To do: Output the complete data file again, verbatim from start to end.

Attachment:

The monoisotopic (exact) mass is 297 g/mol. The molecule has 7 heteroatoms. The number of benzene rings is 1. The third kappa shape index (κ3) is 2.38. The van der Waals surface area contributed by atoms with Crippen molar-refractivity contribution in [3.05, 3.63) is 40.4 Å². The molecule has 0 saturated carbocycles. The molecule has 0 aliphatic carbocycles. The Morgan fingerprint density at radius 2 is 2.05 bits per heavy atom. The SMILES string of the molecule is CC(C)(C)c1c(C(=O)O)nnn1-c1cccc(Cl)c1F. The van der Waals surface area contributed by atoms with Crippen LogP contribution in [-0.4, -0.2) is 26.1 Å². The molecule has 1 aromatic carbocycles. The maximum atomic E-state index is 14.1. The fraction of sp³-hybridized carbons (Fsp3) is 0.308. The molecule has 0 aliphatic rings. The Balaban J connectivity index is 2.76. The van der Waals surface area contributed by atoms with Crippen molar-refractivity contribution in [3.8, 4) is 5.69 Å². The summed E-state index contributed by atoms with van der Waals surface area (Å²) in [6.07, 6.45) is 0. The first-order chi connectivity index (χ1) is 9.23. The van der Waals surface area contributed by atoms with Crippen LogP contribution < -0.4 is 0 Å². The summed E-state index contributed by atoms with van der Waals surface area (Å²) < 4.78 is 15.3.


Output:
The monoisotopic (exact) mass is 297 g/mol. The molecule has 7 heteroatoms. The number of benzene rings is 1. The third kappa shape index (κ3) is 2.38. The van der Waals surface area contributed by atoms with Crippen molar-refractivity contribution in [3.05, 3.63) is 40.4 Å². The molecule has 0 saturated carbocycles. The molecule has 0 aliphatic carbocycles. The Morgan fingerprint density at radius 2 is 2.05 bits per heavy atom. The SMILES string of the molecule is CC(C)(C)c1c(C(=O)O)nnn1-c1cccc(Cl)c1F. The van der Waals surface area contributed by atoms with Crippen LogP contribution in [-0.4, -0.2) is 26.1 Å². The molecule has 1 aromatic carbocycles. The maximum atomic E-state index is 14.1. The fraction of sp³-hybridized carbons (Fsp3) is 0.308. The molecule has 0 aliphatic rings. The Balaban J connectivity index is 2.76. The van der Waals surface area contributed by atoms with Crippen molar-refractivity contribution in [3.8, 4) is 5.69 Å². The summed E-state index contributed by atoms with van der Waals surface area (Å²) in [6.07, 6.45) is 0. The first-order chi connectivity index (χ1) is 9.23. The van der Waals surface area contributed by atoms with Crippen LogP contribution < -0.4 is 0 Å². The summed E-state index contributed by atoms with van der Waals surface area (Å²) < 4.78 is 15.3.